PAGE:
Sunday, February 2, 2003

Bush consoles shuttle families, country



The Associated Press

WASHINGTON - President Bush sadly informed the nation Saturday of the worst space tragedy in 17 years, saying "The Columbia is lost. There are no survivors."

He consoled the families of the astronauts in a telephone call. Then in an address from the White House Cabinet Room he said of the seven-member crew, "We can pray they are safely home."

Bush said the loss of the space shuttle and its astronauts "brought terrible news and great sadness to our country," but he pledged to make sure their lives' mission continued.

"Our journey into space will go on," he said.

"Millions of Americans are praying for you," Bush told the families. They were gathered in Florida, where they had expected to welcome their loved ones home from space.

Bush also telephoned Mexican President Vicente Fox, Israeli Prime Minister Ariel Sharon, French President Jacques Chirac and Russian President Vladimir Putin before the address. He telephoned Canadian Prime Minister Jean Chretien afterward.

Israel's first astronaut, Ilan Ramon, was aboard the shuttle. Bush and Putin discussed how the tragedy would affect plans for a shuttle to bring provisions to the space station manned by both Russian and Americans.

The accident occurred as Bush was readying the nation for potential war with Iraq. He received word of the shuttle's loss shortly after a national security briefing at Camp David, where he had planned a restful weekend away from Washington.

The call came from NASA Administrator Sean O'Keefe.

Addressing the nation later, Bush said of the crew members, "These men and women assumed great risk in the service to all humanity. The astronauts knew the dangers and they faced them willingly."

Flanked by two flags, Bush spoke slowly, his voice falling almost to a whisper at some points, his brows furrowed and his mouth downturned.

Quoting Scripture, the president said, "The same creator who names the stars also knows the names of the seven souls we mourn today. The crew of the shuttle Columbia did not return safely to earth but we can pray they are safely home." His eyes were glistening as he concluded.

Bush read the names of the seven astronauts - six Americans and the Israeli.

"All Americans today are thinking as well of the families of these men and women who have been given this sudden shock and grief. You are not alone. Our entire nation grieves with you and those you love will always have the respect and gratitude of this country.

"The cause in which they died will continue," Bush said. "Mankind is led into the darkness beyond our world by the inspiration of discovery and the longing to understand. Our journey into space will go on."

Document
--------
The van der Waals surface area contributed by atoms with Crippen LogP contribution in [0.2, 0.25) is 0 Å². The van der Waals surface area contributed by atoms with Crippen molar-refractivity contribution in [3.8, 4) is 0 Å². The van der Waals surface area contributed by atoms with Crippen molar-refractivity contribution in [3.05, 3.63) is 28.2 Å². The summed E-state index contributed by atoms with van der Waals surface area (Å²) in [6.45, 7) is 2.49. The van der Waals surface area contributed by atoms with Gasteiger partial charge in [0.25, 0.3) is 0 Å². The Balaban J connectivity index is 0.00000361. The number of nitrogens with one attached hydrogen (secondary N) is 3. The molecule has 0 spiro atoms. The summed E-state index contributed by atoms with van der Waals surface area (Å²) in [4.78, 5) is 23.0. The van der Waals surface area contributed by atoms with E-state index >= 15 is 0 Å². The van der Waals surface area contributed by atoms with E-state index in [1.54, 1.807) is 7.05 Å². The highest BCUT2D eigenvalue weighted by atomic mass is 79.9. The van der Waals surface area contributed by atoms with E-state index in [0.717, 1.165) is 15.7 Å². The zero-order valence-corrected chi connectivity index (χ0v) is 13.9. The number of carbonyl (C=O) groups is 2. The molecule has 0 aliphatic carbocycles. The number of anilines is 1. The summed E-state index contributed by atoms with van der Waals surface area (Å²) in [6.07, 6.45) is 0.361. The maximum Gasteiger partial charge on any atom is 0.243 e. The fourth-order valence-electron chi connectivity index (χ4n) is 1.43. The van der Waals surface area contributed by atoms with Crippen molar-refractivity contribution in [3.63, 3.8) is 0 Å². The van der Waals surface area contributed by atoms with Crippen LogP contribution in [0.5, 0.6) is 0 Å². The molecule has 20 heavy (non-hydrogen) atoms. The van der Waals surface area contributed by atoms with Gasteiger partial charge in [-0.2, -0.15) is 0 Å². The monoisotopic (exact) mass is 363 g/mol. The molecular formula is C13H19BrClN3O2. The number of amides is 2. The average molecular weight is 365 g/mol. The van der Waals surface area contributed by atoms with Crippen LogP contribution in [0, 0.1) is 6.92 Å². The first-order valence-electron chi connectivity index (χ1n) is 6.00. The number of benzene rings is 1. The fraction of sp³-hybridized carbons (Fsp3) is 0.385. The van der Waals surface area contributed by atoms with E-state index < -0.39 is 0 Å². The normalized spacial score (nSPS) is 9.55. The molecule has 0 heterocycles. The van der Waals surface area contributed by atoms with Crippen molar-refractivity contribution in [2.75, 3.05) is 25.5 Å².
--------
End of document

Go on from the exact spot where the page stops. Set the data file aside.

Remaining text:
Earlier, NASA Administrator O'Keefe, announcing the shuttle's demise, said he had spoken with Bush and the president had offered his "full and immediate support" to determine what had gone wrong and what to do next. O'Keefe spoke at a news conference in Cape Canaveral, Fla.

Homeland Security Secretary Tom Ridge coordinated the government response. He contacted officials in five states, including Texas, where debris from the shuttle fell.

Under an executive order signed recently by Bush, Ridge is the coordinator of all domestic incidents of this magnitude, even when terrorism is not suspected.

Ridge, working from the White House, contacted O'Keefe, Mike Brown of the Federal Emergency Management Agency, and officials at the military's Northern Command., which was created after the Sept. 11, 2001, terrorist attacks solely to defend U.S. territory. Ridge decided that FEMA, which becomes part of his department March 1, would be the lead agency for response and recovery.

FBI spokeswoman Angela Bell said there was no indication of terrorism.

Vice President Dick Cheney was briefed Saturday morning in Texas, where he was spending the weekend hunting, said spokeswoman Jennifer Millerwise. She said he was not in the part of Texas where the shuttle was lost.

The loss of the Columbia was the worst space tragedy since the shuttle Challenger disintegrated in the sky 73 seconds after takeoff from the Kennedy Space Center on Jan. 28, 1986, killing all seven crew members.




(Complete Columbia coverage at Cincinnati.com)

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